Manila recently granted the US entry to four more locations in strategic areas of the Philippines, with three of the new sites facing north toward Taiwan and one near an island in the disputed South China Sea.
Under its 2014 Enhanced Defense Cooperation Agreement, Washington now has access to a total of nine military sites in the country.
The development comes at a time of growing geopolitical tension over self-ruled Taiwan and concerns over China’s conduct in the resource-rich waterway Beijing claims almost in its entirety.
“The National Security Council wishes to clarify that the Philippines has no intention of interfering in the Taiwan issue and will not allow itself to be used by other countries to interfere in the said issue,” NSC spokesperson, assistant director-general Jonathan Malaya, said in a statement issued on Saturday.
Increased security cooperation between Manila and Washington was “meant to develop the capabilities” of the Philippine military, Malaya said.
“We observe the One China policy and subscribe to the ASEAN principle of non-interference in approaching regional issues,” he added.
“Our primary concern in Taiwan is the safety and well-being of the more than 150,000 Filipinos living and working on the island, and we take grave exception to any effort by guests in our country to use this to fearmonger and intimidate us.”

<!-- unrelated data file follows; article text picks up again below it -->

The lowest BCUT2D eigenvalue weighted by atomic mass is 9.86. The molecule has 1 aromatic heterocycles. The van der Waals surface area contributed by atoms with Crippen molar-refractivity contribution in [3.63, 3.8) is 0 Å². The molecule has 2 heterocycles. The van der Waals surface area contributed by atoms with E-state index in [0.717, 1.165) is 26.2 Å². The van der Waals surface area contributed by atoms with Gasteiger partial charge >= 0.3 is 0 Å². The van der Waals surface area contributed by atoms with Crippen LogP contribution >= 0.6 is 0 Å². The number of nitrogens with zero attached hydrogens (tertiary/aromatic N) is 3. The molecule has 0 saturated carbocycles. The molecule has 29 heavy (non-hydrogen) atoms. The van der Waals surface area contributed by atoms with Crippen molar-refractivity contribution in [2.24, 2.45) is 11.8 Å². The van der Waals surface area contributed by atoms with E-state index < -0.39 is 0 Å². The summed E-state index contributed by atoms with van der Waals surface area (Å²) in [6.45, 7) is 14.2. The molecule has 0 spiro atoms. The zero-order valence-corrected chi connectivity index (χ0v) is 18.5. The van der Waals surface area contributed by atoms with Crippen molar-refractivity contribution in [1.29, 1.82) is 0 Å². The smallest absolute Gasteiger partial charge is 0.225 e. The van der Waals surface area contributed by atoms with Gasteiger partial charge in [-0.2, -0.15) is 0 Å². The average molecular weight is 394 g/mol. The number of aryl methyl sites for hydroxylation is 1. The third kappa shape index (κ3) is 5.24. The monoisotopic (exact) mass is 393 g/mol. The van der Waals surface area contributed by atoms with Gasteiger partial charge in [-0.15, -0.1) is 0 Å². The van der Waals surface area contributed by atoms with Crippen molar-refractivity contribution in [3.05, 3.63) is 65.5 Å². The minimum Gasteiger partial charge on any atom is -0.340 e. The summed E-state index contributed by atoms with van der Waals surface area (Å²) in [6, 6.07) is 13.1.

The statement came a day after Chinese Ambassador to the Philippines Huang Xilian said Manila was fueling geopolitical tension in the Asia-Pacific.
“Obviously, the US intends to take advantage of the new EDCA sites to interfere in the situation across the Taiwan Strait to serve its geopolitical goals,” Huang said on Friday while addressing a forum in Manila.
“The Philippines is advised to unequivocally oppose ‘Taiwan independence’ rather than stoking the fire by offering the US access to the military bases near the Taiwan Strait if you care genuinely about the 150,000 OFWs [Overseas Filipino Workers].”
The Philippines’ Foreign Ministry did not immediately respond to requests for comment.
Huang’s statement also sparked anger among Filipinos, with lawmakers chiding the envoy on Sunday.
“These are truly disgraceful statements from Ambassador Huang Xilian. How dare he threaten us,” Sen. Risa Hontiveros said in a statement.
“Our OFWs in Taiwan will continue to work where they work. End of story. Filipinos will thrive and make a living according to our wishes.
“He, along with his country’s ships and artificial islands in the West Philippine Sea, should pack up and leave,” Hontiveros added, in reference to the Philippine part of the South China Sea.
Akbayan, one of the most prominent progressive political parties in the Philippines, has urged the government to expel the Chinese diplomat.
“How dare [Huang] barter with our people’s lives to promote Beijing’s hegemonic agenda in the region,” the party said in a statement.
“He has no right to threaten our citizens while enjoying our country’s hospitality.”